The problem is that it is so easy to overlook these beautifully maintained gardens, loved by people, where people have spent a lot of their time, possibly finding peace and solitude.  In Britain, they are all around us.  We should be grateful to the thoughtfulness of generations past.

When I use these two tea towels I will think about ‘Notting Hill’ and the gardens that are all around us in big cities.  Gardens created from our histories.  And now I leave you to google Blesma Soul!!

Aberdeen Granite City: 2018

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”Have you got another Granite City tea towel, one in its cardboard cover?”  I asked the woman in the Tourist Information Shop

”Sorry, we have run out”

”So can I have this one?” I said, holding up the tea towel hanging on a hook

”I don’t know about that” the shop assistant said

”Why?” I asked “It’s on the shelf with the other tea towels”

”I don’t know.  It’s the only one we’ve got”

I looked at the assistant on the other till.  “Of course you can have it” he said.

”I can’t find the code for it” says the assistant who has been so unhelpful.  She played about on the till with no luck.  My helpful assistant had been looking up the code and read the number out.

”Hold it” she says “I’ve got to type in the number.  Read it slowly”

I only wanted to buy a tea towel; the whole thing seemed to take ages.  Good job I wasn’t in a rush.  They had other tea towels of Aberdeen; I had two already and I didn’t like the remaining ones.  I liked the colouring on the ships in the harbour; it really does remind me of Aberdeen Harbour, the place I visit every time I’m in the city to see Jean.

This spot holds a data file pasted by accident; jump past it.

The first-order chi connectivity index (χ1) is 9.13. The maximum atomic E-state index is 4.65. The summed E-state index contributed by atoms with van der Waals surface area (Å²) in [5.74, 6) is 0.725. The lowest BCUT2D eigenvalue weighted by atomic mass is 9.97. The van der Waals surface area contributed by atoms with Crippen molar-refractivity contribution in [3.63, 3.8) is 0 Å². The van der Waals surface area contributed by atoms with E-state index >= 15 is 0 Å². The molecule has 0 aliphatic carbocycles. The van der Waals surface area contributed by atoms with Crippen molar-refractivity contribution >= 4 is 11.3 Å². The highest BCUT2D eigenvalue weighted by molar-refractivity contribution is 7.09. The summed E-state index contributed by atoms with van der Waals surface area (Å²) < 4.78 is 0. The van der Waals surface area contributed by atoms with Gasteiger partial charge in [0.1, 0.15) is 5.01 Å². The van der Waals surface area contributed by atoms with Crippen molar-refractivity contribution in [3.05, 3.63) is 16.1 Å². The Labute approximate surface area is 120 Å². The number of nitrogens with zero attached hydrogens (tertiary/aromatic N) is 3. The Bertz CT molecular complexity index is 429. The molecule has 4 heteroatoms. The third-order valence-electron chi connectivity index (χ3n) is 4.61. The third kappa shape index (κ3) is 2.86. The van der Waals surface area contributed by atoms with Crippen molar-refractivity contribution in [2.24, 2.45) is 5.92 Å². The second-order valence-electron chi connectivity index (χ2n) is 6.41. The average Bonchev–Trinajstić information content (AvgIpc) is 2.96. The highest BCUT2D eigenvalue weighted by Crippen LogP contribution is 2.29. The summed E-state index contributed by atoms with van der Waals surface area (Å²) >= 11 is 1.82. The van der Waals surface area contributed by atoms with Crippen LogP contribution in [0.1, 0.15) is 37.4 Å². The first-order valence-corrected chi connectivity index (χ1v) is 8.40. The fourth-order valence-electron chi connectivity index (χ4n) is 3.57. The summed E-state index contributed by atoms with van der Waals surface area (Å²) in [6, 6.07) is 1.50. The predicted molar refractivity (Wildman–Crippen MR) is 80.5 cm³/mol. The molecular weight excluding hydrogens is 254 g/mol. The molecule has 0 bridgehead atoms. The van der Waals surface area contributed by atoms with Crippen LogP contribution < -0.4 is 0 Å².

Jean is 92 and lives in a nursing home.  I often think she must feel like she has been abandoned when she knows she has no family living within 400 miles.  She looks at her fellow residents, whose family live around the corner, and get visitors every other day.   Aberdeen is an expensive place to get to, and stay in, thanks to the oil industry, so if you don’t live in Aberdeen it is very difficult to get to.  It limits the amount of visitors she has.

Two years ago, Jean was introduced to an iPad.  She had never used a computer, or even a typewriter.  She has never had a mobile phone of any sort, not even one of those ‘bricks’!   Yet, she understood it.  We were stunned; she understood how photos taken on a mobile phone could appear on the iPad.  When I say she understood, I mean that she accepted that it could happen; she didn’t want to understand the technicalities, just the principles.  She has the best understanding of ‘the cloud’ of anyone I know.  She accepts; she doesn’t ask “So where is the cloud?”  So family can take photos anywhere in the world, send them to her and she can follow what they are doing; she can see her great grand-nieces and nephews grow up from birth, starting to crawl, walk, talk, play; she can feel part of the family from a distance.